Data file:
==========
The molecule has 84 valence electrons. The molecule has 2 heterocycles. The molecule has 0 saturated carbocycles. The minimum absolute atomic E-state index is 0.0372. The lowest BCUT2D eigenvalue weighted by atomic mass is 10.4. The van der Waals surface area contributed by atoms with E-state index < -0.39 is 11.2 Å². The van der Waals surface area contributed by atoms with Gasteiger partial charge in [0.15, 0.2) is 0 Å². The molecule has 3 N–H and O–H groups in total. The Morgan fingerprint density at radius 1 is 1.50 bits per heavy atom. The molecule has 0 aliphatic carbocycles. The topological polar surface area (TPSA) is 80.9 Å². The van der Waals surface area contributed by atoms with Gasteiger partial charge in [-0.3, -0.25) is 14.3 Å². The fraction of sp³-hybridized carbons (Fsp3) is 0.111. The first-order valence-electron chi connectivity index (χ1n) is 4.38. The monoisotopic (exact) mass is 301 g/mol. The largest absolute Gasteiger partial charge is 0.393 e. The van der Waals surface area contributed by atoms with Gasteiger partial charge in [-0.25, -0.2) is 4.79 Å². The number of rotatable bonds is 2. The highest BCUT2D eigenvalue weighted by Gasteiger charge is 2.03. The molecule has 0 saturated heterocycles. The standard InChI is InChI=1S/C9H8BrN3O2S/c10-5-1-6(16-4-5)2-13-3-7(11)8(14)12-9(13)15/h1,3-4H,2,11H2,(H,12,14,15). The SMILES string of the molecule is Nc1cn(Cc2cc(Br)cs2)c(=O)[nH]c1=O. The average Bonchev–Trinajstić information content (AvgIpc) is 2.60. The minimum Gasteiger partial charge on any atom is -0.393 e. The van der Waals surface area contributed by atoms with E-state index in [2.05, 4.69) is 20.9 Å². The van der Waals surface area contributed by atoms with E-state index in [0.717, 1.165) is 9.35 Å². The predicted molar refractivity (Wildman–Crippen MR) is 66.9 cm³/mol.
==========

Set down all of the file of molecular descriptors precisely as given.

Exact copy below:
The molecule has 84 valence electrons. The molecule has 2 heterocycles. The molecule has 0 saturated carbocycles. The minimum absolute atomic E-state index is 0.0372. The lowest BCUT2D eigenvalue weighted by atomic mass is 10.4. The van der Waals surface area contributed by atoms with E-state index < -0.39 is 11.2 Å². The van der Waals surface area contributed by atoms with Gasteiger partial charge in [0.15, 0.2) is 0 Å². The molecule has 3 N–H and O–H groups in total. The Morgan fingerprint density at radius 1 is 1.50 bits per heavy atom. The molecule has 0 aliphatic carbocycles. The topological polar surface area (TPSA) is 80.9 Å². The van der Waals surface area contributed by atoms with Gasteiger partial charge in [-0.3, -0.25) is 14.3 Å². The fraction of sp³-hybridized carbons (Fsp3) is 0.111. The first-order valence-electron chi connectivity index (χ1n) is 4.38. The monoisotopic (exact) mass is 301 g/mol. The largest absolute Gasteiger partial charge is 0.393 e. The van der Waals surface area contributed by atoms with Gasteiger partial charge in [-0.25, -0.2) is 4.79 Å². The number of rotatable bonds is 2. The highest BCUT2D eigenvalue weighted by Gasteiger charge is 2.03. The molecule has 0 saturated heterocycles. The standard InChI is InChI=1S/C9H8BrN3O2S/c10-5-1-6(16-4-5)2-13-3-7(11)8(14)12-9(13)15/h1,3-4H,2,11H2,(H,12,14,15). The SMILES string of the molecule is Nc1cn(Cc2cc(Br)cs2)c(=O)[nH]c1=O. The average Bonchev–Trinajstić information content (AvgIpc) is 2.60. The minimum Gasteiger partial charge on any atom is -0.393 e. The van der Waals surface area contributed by atoms with E-state index in [2.05, 4.69) is 20.9 Å². The van der Waals surface area contributed by atoms with E-state index in [0.717, 1.165) is 9.35 Å². The predicted molar refractivity (Wildman–Crippen MR) is 66.9 cm³/mol.